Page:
First impact: I have worked few hours in trying to have everything fine installed on my machine. In order to work with such technologies a limited set of hacking skills are required.

For installing both elasticsearch and kibana I have followed the instructions on the elastic website.

I don’t spend here much time on installation issue due to the fact that they are all strongly dependent on operating systems and personal skills. Documentation and online forums will assist you in case of any problem.

After installation kibana was alive and kicking at http://localhost:5601/app/kibana

So, time is come to feed elasticsearch with some data.

I have suddenly thought to the NYC flight dataset available in the nycflights13 package, including on-time data for all flights that departed NYC (i.e. JFK, LGA or EWR) in 2013.

```library(nycflights13)
data(flights)
flights
```

I have installed the elastic package from CRAN

The connect command established the connection with my local elasticsearch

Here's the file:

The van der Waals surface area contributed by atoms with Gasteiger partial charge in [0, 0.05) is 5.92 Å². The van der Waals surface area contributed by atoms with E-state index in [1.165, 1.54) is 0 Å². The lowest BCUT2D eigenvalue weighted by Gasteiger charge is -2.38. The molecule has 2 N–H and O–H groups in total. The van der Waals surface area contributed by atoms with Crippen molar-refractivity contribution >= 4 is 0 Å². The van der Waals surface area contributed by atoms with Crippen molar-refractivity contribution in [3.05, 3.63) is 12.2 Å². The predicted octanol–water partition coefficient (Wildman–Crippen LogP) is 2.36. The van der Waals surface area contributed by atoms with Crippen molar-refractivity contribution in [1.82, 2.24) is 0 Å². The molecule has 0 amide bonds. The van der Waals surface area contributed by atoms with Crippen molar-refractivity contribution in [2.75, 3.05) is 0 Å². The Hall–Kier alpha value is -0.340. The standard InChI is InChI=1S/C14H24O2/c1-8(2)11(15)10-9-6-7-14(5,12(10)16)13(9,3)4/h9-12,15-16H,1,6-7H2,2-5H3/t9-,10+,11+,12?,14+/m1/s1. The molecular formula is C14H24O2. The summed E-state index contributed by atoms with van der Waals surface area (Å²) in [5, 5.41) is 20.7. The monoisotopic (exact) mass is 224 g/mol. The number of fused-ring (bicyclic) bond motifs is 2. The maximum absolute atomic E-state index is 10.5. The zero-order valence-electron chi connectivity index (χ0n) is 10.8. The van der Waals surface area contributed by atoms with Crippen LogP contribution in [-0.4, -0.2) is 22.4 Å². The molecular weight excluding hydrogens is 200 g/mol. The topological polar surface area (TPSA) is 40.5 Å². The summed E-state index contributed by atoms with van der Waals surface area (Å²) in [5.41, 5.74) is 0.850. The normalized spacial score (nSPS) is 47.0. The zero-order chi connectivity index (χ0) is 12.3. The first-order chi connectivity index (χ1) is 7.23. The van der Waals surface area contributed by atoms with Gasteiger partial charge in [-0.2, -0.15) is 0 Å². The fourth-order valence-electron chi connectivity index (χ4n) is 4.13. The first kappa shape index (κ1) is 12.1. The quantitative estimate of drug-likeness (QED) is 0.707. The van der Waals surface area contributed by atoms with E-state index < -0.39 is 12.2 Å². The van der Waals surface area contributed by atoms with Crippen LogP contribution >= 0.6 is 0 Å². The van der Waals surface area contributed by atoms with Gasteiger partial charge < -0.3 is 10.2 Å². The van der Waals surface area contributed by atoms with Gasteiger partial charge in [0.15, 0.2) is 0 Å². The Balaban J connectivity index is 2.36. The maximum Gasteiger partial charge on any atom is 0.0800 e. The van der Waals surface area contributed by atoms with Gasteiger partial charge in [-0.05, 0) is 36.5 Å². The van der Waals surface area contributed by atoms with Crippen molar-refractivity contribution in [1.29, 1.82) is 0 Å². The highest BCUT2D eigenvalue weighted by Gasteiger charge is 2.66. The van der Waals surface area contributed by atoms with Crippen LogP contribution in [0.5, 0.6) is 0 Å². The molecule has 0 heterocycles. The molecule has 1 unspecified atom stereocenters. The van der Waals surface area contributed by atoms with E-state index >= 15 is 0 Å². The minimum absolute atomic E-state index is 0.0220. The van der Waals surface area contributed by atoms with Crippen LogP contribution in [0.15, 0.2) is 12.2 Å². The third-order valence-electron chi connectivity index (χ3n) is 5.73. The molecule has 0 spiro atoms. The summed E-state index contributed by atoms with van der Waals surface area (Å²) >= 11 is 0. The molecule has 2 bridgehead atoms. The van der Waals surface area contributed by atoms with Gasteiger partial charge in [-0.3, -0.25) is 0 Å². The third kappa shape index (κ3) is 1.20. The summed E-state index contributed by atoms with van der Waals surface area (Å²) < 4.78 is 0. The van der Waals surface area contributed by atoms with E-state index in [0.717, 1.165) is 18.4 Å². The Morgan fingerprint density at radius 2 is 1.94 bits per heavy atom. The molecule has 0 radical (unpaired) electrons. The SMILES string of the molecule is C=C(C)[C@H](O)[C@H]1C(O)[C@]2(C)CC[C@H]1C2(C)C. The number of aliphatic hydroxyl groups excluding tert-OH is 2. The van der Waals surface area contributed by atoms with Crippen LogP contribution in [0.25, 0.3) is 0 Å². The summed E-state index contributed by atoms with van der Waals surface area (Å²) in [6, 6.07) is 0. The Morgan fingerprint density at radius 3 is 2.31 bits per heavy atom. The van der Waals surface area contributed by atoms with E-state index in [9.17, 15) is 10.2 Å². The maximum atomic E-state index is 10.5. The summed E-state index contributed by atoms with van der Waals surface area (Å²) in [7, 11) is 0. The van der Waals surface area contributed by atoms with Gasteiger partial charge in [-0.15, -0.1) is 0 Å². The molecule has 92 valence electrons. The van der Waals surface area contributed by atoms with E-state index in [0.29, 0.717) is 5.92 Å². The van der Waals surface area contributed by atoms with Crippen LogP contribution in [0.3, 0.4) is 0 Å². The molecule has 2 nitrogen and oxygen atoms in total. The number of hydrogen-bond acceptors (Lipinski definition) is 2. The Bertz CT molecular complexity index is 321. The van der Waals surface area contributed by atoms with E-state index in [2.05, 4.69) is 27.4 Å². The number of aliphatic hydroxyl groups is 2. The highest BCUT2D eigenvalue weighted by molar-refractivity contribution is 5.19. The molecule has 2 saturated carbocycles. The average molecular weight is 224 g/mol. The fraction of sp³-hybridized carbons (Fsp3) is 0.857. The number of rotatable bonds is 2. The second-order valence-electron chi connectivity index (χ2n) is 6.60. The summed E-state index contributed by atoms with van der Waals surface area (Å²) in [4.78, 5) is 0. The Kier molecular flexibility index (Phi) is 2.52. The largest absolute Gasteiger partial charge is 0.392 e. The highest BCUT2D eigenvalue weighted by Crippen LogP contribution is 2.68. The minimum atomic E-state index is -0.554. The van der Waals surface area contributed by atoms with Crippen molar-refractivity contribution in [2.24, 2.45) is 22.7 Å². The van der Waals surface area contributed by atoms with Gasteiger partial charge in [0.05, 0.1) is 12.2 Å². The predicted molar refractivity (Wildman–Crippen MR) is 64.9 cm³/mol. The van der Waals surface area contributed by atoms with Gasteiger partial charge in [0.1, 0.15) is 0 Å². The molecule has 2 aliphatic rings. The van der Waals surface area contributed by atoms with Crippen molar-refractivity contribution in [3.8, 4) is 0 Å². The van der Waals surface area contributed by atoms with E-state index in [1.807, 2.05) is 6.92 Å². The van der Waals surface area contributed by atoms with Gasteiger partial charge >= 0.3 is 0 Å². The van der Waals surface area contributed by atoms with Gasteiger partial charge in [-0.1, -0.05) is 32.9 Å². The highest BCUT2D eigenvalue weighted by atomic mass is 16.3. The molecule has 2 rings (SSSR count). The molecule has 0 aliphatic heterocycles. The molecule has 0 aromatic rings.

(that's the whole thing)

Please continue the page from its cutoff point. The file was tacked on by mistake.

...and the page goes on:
```library(elastic)
connect()
```

Then I sent the data frame to elasticsearch with the simple bulk command

```docs_bulk(flights, index = "flights_nyc_2013_idx")
```

The index argument provide the index name to use and is strictly required for data.frame input (optional for file inputs).

Opening kibana everything was ok and ready to play with

Then I have started to work on kibana for creating a dashboard for having useful insights from data. Not surprisingly june, july and December were the months at greater risk of delayed arrivals. Visualization and dashboard are ready for being included in websites trought specific iframe.

# My fi(R)st day with Jupyter Lab